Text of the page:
So let’s set the record straight: the PinePhone is not ‘full of closed-source firmware’ and, moreover, is one of the most open devices out there.

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Also: announcing arduino-copilot

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More in Tux Machines

Ubuntu: Xubuntu 20.04 Beta Run Through, Ubuntu Weekly Newsletter, Security Fixes and Plymouth

  • Xubuntu 20.04 Beta Run Through

    In this video, we are looking at Xubuntu 20.04 Beta. Enjoy!

  • Ubuntu Weekly Newsletter Issue 625

    Welcome to the Ubuntu Weekly Newsletter, Issue 625 for the week of March 29 – April 4, 2020. The full version of this issue is available here.

  • Canonical Outs New Kernel Security Updates for Ubuntu to Fix 4 Flaws

    Canonical has released today new Linux kernel security updates for all supported Ubuntu releases to address a total of four security vulnerabilities discovered by various researchers. Affecting all supported Ubuntu releases and kernels, a flaw (CVE-2020-8428) discovered by Al Viro in Linux kernel’s VFS (Virtual Filesystem Switch) layer, which could allow a local attacker to crash the system or expose sensitive information, was patched in this update. On top of that, the new Linux kernel security update also fixes a vulnerability (CVE-2019-19046) discovered in the IPMI message handler implementation, which could allow a local attacker to cause a denial of service (kernel memory exhaustion). This flaw affects only Ubuntu 19.10 and Ubuntu 18.04.4 LTS systems running Linux kernel 5.3.

  • Canonical Contributing Upstream Improvements To Plymouth Ahead Of Ubuntu 20.04 LTS

    One of the immediate differences Ubuntu 20.04 desktop/laptop users will notice when booting in UEFI mode is the boot splash screen improvements thanks to leveraging Red Hat's work on providing a flicker-free boot experience and pulling in the UEFI BGRT system/motherboard logo during the boot process to provide a more transitive experience. Canonical in turn is working on pushing some of their improvements back into upstream Plymouth. The Ubuntu 20.04 LTS boot experience is on-par to what has been found in Fedora and other Linux distributions like Arch Linux for over one year.

Maui Weekly Report

There has been a lot of work into the Maui Project, and the Nitrux team has been actively working on the apps, the framework, and the libraries to make the convergence experience something unique and reliable for our first stable release. Since last time we posted something about the project, many things are refactored, a lot of improvements and UI/UX paper-cut fixes are introduced, and new platforms now have support. We were present at the Plasma Mobile sprint at Berlin, working on improving the Maui apps experience for such a platform. In the sprint, the UBPorts developers were also present, and we are looking forward to seeing the Maui Apps in their platform. Read more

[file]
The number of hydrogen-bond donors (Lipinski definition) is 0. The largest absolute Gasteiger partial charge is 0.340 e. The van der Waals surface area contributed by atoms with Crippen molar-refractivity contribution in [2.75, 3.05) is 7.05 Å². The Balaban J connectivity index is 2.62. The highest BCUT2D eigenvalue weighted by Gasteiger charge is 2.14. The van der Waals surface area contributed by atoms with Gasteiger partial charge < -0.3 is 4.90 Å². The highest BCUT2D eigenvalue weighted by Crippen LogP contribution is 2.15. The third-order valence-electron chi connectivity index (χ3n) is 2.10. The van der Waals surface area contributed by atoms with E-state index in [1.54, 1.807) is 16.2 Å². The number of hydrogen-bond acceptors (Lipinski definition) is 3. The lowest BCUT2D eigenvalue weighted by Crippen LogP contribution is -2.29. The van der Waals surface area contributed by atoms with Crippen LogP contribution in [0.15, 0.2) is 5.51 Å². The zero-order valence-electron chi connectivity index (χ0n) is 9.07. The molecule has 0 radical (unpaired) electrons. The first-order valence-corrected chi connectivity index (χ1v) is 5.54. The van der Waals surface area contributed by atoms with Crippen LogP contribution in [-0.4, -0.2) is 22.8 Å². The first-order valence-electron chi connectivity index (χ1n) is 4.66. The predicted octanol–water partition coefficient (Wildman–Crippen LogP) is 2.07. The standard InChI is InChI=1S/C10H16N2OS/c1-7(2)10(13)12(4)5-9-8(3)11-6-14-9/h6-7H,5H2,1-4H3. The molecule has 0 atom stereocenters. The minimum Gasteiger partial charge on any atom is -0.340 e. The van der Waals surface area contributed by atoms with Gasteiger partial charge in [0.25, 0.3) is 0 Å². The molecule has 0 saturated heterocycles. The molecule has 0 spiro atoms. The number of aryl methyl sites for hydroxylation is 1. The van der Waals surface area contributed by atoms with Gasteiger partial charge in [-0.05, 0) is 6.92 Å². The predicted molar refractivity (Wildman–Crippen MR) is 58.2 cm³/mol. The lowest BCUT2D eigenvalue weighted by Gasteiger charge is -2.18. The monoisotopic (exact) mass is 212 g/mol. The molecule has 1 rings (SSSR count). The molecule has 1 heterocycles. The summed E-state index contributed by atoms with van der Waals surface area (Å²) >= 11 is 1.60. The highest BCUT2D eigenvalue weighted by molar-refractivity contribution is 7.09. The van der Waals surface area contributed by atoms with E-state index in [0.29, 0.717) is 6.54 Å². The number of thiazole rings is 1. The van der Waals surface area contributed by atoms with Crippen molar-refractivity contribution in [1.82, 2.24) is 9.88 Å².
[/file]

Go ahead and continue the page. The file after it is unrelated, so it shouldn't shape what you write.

COVID-19 +++ Global cooperation +++ Remote working

Free Software is the only solution to offer full transparency and trust in its implementation. More and more people ask about the use and development of apps that aim at helping to contain the corona virus by tracking new infections and their contact persons. The Free Software Foundation Europe demands that any such app may only be introduced on a voluntary basis and the software must be published under a Free Software / Open Source Software licence. Only Free Software offers enough transparency to validate a complete data protection and a compliant use; thus trust can be established. Read more

Games: Shadow Warrior 2, Golf With Your Friends and Kingdoms and Castles

  • Shadow Warrior 2 | Linux Gaming | Ubuntu 19.04 | Steam Play

    Shadow Warrior 2 running through Steam Play (Proton 5.0-4) Runs great, few stutters here and there.

  • The brilliant 'Golf With Your Friends' has another massive content update

    A good time for an update with ton of people at home, and what a great game to play with others too! Golf With Your Friends just recently had a 'Volcanic Update' with quite a lot of new content. With an entirely new volcanic and sci-fi themed 18 hole course, the Volcano enters the race. There's also a new Japanese translations, a new and improved Course Editor, new obstacles and hazards, a better tutorial and there's even gamepad support to make it more accessible than ever. [...] Just as a reminder, they announced recently that it was going to be leaving Early Access in Q2 this year, so presumably before the end of June and they've still got updates to come yet.

  • City-building strategy 'Kingdoms and Castles' adds Steam Workshop support ahead of AI kingdoms update

    Kingdoms and Castles, an absolute gem city-builder with some RTS elements to it just gained a highly requested feature with Steam Workshop support now enabled. Kingdoms and Castles can perhaps be compared with games like Banished, requiring you to plan ahead and make sure you have enough food to last through each winter. [...] This should, hopefully, keep players going until the massive AI kingdom update arrives sometime. That's going to be a massive change for the game, further expanding how you play and I'm super excited for it.